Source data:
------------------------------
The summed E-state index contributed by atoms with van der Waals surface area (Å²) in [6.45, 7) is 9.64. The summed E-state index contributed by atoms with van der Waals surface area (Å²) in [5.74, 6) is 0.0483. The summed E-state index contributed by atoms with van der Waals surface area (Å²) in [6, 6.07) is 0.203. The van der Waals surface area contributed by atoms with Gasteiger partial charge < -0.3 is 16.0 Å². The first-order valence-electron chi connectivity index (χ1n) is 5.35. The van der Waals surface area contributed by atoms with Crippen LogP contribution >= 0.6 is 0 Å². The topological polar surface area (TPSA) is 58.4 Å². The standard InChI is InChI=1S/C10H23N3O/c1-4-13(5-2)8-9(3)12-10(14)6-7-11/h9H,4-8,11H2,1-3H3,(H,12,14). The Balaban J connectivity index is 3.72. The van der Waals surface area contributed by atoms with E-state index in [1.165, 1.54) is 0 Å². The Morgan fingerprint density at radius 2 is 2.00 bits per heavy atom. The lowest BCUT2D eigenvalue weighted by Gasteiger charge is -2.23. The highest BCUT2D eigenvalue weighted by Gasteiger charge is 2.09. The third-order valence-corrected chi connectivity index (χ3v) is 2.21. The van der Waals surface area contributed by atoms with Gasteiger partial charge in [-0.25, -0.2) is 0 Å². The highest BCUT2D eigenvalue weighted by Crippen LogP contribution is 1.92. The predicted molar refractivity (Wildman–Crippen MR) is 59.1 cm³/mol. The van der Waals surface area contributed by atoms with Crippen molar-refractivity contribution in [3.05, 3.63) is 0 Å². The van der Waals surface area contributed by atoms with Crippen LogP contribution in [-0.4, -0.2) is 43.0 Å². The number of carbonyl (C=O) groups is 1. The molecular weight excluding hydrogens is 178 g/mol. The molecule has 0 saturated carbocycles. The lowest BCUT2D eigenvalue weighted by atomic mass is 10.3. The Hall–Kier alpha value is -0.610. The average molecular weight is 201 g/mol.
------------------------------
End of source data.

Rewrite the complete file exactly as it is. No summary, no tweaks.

The summed E-state index contributed by atoms with van der Waals surface area (Å²) in [6.45, 7) is 9.64. The summed E-state index contributed by atoms with van der Waals surface area (Å²) in [5.74, 6) is 0.0483. The summed E-state index contributed by atoms with van der Waals surface area (Å²) in [6, 6.07) is 0.203. The van der Waals surface area contributed by atoms with Gasteiger partial charge < -0.3 is 16.0 Å². The first-order valence-electron chi connectivity index (χ1n) is 5.35. The van der Waals surface area contributed by atoms with Crippen LogP contribution >= 0.6 is 0 Å². The topological polar surface area (TPSA) is 58.4 Å². The standard InChI is InChI=1S/C10H23N3O/c1-4-13(5-2)8-9(3)12-10(14)6-7-11/h9H,4-8,11H2,1-3H3,(H,12,14). The Balaban J connectivity index is 3.72. The van der Waals surface area contributed by atoms with E-state index in [1.165, 1.54) is 0 Å². The Morgan fingerprint density at radius 2 is 2.00 bits per heavy atom. The lowest BCUT2D eigenvalue weighted by Gasteiger charge is -2.23. The highest BCUT2D eigenvalue weighted by Gasteiger charge is 2.09. The third-order valence-corrected chi connectivity index (χ3v) is 2.21. The van der Waals surface area contributed by atoms with Gasteiger partial charge in [-0.25, -0.2) is 0 Å². The highest BCUT2D eigenvalue weighted by Crippen LogP contribution is 1.92. The predicted molar refractivity (Wildman–Crippen MR) is 59.1 cm³/mol. The van der Waals surface area contributed by atoms with Crippen molar-refractivity contribution in [3.05, 3.63) is 0 Å². The van der Waals surface area contributed by atoms with Crippen LogP contribution in [-0.4, -0.2) is 43.0 Å². The number of carbonyl (C=O) groups is 1. The molecular weight excluding hydrogens is 178 g/mol. The molecule has 0 saturated carbocycles. The lowest BCUT2D eigenvalue weighted by atomic mass is 10.3. The Hall–Kier alpha value is -0.610. The average molecular weight is 201 g/mol.